Trump and Weinstein

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Trump and Weinstein

When powerful men are sexual predators.

Trump’s 2018 budget calls for a 93 percent cut in funding for federal programs that aid survivors of sexual assault and domestic violence.

"Trump’s 2018 budget calls for a 93 percent cut in funding for federal programs that aid survivors of sexual assault and domestic violence."( Photo: Thomas Hawk/Flickr/cc) 

Donald Trump weighed in on the scandal engulfing movie mogul and Democratic funder Harvey Weinstein, accused by multiple women of sexual harassment (Weinstein has been fired from his company). “I’ve know Harvey Weinstein a long time. I’m not at all surprised to see it,” Trump said.

Trump was subsequently asked by CNN’s Elizabeth’s Landers how Weinstein’s conduct differed from the conduct Trump bragged about on the “Access Hollywood” tape, where he said “when you’re a star, they let you do it. You can do anything. Grab ’em by the pussy. You can do anything.” Trump responded that the tape was just “locker-room talk.” 

Rubbish. It wasn’t just “locker-room talk.” At least 15 women have publicly accused Trump of sexual harassment and assault, and People Magazine Natasha Stoynoff has six independent witnesses to back up her allegation that Trump “pushed her against a wall, shoved his tongue in her mouth, and told her they were going to have an affair.”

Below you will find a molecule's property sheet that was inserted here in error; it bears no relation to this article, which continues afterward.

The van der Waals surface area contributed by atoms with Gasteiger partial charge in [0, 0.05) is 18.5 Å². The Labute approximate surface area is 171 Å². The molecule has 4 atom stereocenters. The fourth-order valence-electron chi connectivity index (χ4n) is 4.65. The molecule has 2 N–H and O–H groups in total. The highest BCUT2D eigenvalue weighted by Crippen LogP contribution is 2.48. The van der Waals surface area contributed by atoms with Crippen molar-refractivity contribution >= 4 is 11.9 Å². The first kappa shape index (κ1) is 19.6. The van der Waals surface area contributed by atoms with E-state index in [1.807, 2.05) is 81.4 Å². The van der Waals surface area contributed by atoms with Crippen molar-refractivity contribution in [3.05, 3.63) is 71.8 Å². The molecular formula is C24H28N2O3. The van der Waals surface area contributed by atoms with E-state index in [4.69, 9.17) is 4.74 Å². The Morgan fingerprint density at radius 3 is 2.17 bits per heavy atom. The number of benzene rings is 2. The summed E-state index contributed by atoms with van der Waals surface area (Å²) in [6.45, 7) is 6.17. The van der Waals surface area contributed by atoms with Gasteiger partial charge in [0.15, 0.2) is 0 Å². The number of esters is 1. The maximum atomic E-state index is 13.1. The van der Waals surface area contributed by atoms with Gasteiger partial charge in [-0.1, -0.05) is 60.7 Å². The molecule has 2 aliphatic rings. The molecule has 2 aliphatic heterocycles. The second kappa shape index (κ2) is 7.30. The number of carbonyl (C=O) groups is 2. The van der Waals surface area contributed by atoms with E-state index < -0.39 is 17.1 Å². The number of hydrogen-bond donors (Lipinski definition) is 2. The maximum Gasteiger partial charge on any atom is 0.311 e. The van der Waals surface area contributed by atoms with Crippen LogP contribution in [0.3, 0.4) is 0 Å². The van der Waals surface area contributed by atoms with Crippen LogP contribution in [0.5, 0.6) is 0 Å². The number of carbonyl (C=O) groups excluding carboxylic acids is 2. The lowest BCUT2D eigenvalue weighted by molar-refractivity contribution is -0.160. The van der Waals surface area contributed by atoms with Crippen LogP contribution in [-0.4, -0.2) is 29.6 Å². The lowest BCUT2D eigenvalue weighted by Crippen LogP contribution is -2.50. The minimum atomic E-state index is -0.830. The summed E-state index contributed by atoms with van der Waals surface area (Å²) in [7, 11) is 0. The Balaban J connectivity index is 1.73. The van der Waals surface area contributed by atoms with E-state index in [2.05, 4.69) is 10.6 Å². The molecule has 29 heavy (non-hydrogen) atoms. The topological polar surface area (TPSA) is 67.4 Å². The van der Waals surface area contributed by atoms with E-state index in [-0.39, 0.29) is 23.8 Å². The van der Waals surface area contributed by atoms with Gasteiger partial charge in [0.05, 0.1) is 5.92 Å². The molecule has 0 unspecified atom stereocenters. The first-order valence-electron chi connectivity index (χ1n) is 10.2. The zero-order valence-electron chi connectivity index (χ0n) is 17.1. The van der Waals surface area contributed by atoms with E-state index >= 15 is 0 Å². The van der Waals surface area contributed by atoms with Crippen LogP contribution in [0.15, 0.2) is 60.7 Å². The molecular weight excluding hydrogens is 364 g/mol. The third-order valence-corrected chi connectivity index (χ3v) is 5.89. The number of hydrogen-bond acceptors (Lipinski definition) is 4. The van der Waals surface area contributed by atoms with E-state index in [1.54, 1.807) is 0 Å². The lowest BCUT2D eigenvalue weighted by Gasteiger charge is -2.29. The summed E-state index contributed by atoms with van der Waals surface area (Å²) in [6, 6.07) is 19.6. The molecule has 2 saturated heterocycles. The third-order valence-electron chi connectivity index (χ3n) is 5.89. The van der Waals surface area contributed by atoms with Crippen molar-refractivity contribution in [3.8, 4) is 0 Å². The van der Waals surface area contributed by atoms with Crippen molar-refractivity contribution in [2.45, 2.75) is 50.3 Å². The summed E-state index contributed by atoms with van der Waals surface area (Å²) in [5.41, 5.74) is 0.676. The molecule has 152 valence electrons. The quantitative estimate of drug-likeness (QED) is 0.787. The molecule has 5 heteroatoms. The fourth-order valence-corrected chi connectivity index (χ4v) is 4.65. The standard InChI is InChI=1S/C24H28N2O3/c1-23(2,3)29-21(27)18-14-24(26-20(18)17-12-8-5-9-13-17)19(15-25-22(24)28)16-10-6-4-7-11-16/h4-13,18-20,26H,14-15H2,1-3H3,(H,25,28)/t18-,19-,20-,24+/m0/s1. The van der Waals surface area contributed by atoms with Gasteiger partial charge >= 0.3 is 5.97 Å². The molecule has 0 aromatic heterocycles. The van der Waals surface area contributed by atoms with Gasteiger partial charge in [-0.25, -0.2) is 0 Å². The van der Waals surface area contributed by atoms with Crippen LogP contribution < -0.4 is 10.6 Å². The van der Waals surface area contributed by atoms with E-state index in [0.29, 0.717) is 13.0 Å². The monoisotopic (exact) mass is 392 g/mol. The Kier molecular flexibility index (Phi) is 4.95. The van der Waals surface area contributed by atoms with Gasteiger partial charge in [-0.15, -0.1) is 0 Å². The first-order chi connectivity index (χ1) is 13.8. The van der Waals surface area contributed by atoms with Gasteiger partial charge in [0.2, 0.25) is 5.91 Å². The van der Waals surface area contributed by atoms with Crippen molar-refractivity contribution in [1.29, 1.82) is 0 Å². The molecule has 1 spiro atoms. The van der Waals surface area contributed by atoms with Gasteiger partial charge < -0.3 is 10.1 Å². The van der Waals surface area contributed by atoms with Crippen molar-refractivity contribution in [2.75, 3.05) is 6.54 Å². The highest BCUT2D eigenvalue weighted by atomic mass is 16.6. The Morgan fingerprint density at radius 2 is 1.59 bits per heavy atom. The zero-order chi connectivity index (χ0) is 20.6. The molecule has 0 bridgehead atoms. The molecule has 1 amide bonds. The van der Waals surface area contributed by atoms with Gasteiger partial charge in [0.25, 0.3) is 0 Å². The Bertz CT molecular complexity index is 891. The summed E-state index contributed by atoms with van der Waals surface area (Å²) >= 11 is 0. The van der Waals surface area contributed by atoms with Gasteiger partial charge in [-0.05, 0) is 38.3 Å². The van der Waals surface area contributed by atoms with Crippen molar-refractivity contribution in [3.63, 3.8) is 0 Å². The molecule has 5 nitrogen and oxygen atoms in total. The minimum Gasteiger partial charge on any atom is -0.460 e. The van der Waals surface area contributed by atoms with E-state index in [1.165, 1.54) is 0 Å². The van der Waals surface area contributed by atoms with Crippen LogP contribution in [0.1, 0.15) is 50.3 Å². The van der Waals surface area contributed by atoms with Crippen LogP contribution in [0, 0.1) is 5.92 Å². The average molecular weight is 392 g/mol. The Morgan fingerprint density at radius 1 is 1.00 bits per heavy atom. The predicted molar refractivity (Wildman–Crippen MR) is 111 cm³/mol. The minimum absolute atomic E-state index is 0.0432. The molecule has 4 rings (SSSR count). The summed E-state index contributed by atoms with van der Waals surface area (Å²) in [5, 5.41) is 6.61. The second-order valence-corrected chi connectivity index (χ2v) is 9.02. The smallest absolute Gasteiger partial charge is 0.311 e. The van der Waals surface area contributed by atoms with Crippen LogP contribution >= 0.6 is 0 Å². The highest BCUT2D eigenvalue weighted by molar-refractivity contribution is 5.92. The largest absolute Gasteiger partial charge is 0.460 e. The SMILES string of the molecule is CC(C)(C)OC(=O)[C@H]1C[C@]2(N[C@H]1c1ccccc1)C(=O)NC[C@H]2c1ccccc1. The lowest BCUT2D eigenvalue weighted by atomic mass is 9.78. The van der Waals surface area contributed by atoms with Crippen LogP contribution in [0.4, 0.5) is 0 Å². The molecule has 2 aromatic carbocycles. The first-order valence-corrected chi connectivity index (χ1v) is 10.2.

Trump is actively assaulting women in other ways. The Trump administration’s Education Department has moved to make it harder for women at universities to prove sexual harassment. Trump’s Health and Human Services Department has made it harder for women to get contraceptives. Trump has nominated 32 men and just one woman to become U.S. Attorneys. Trump’s 2018 budget calls for a 93 percent cut in funding for federal programs that aid survivors of sexual assault and domestic violence.

Trump and Weinstein are both sexual harassers and predators. But Trump is also president of the United States. That makes him even more dangerous to women.

Robert Reich

Robert Reich

Robert Reich, is the Chancellor’s Professor of Public Policy at the University of California, Berkeley, and a senior fellow at the Blum Center for Developing Economies. He served as secretary of labor in the Clinton administration, and Time magazine named him one of the 10 most effective cabinet secretaries of the 20th century. He has written 14 books, including the best-sellers Aftershock, The Work of Nations, Beyond Outrage and, most recently, Saving Capitalism. He is also a founding editor of The American Prospect magazine, chairman of Common Cause, a member of the American Academy of Arts and Sciences and co-creator of the award-winning documentary INEQUALITY FOR ALL.

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